The other day, while cruising around online, I noticed that the newspaper that lands in my front yard had once again been scooped on a major religion story in its own backyard. In this case, the news was that Baltimore Archbishop Edwin F. O'Brien, at the age of 72, had received a rather symbolic, yet still significant, post in the Roman Catholic hierarchy -- one that usually comes with a red hat and a seat in the College of Cardinals.
I wondered if I should mention this scoop in a GetReligion post, but then decided not to bring it up. After all, the Baltimore Sun misses major religion stories several times a year. This was nothing stunning, in other words.
Plus, the news source that did the scooping was Whispers in the Loggia, the website operated by the omnipresent Rocco Palmo of Philadelphia.
Getting scooped by Palmo is something that mainstream journalists are getting used to and, quite frankly, this was not the most embarrassing case in recent years. I am sure that editors at the Los Angeles Times would agree.
The Sun, of course, had a basic story on the appointment days later -- after the official Vatican announcement. Everyone had the story by then. However, instead of sulking, the Sun editors did something that caught me by surprise. They ran a lengthy A1 feature story about the man who scooped them. It was more than a nice gesture. It was a look at an important religion-beat figure in the Internet era.
By all means, read it all. Those who have followed Palmo's work will already know most of the facts and even some of the anecdotes reported here. Still, this is new stuff for most newspaper readers.
Here is the section of the report that I think will most interest GetReligion readers. Lurking in the background is a very basic question: Palmo is clearly an independent voice, but what kind of journalist is he? Many are not quite sure what to think of his approach to journalism. For example, what about his family's ties to Cardinal Anthony Bevilacqua?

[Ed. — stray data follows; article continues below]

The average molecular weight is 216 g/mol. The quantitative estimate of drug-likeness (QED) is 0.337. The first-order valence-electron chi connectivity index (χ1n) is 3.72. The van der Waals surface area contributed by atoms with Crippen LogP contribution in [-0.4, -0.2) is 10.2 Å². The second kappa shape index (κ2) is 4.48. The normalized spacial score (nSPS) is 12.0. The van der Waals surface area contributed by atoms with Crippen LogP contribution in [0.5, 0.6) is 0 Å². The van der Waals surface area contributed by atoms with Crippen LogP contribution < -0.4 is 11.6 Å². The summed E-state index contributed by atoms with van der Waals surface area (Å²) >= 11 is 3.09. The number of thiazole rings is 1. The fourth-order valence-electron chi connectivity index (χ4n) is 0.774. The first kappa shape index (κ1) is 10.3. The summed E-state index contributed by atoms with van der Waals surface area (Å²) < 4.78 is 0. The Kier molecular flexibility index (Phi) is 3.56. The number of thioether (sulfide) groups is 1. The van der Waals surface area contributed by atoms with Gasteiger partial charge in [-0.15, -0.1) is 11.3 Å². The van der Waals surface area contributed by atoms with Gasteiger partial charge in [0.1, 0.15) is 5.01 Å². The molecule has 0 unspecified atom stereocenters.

"People who would never speak to a reporter will talk to Rocco," said John Rivera, a former religion reporter for The Sun who now is director of communications for Catholic Relief Services. "Partly, it's because he clearly loves the church and is writing from the inside. He'll criticize the church, but he's not a critic of it."
That's not to say that Palmo is an apologist for the institution. Far from it. He has spoken out tirelessly against those priests involved in sex scandals, and those accused of protecting the clerics -- including Bevilacqua. ...
Palmo said he tried many times to talk to Bevilacqua about his alleged role in a cover-up. He hasn't seen or spoken to the cardinal since 2007. Bevilacqua was never charged with a crime, and Palmo is aware that he'll probably never know what really happened. So all he can do is to piece together what information he can from court proceedings and from his discussions with abuse survivors.
"He taught me that what's best for the church," Palmo said, "is more important than what's best for any one person."
The crucial concept in that passage, for me, was this one: "He'll criticize the church, but he's not a critic of it."
What does that mean, precisely? Palmo is not a public-relations man, yet he's a practicing Catholic who does not hide his love for his church.
So is he a journalist? Yes. An advocacy journalist? Sort of. But what is he advocating?
Here's the key, for me (and I have not discussed this point with Palmo). I think that what sets Palmo apart is that he considers it controversial when Catholics (left or right) attack -- in word and deed -- the teachings and traditions of the Catholic faith. However, unlike far too many mainstream journalists, he does not consider it controversial (and thus hot news) when Catholics defend the church's teachings.
Palmo is critical of Catholic leaders, in other words. He is not afraid to criticize the institution. However, he is not critical of Catholic traditions and doctrines.
Thus, it's rather interesting to note who protests his work and who praises it.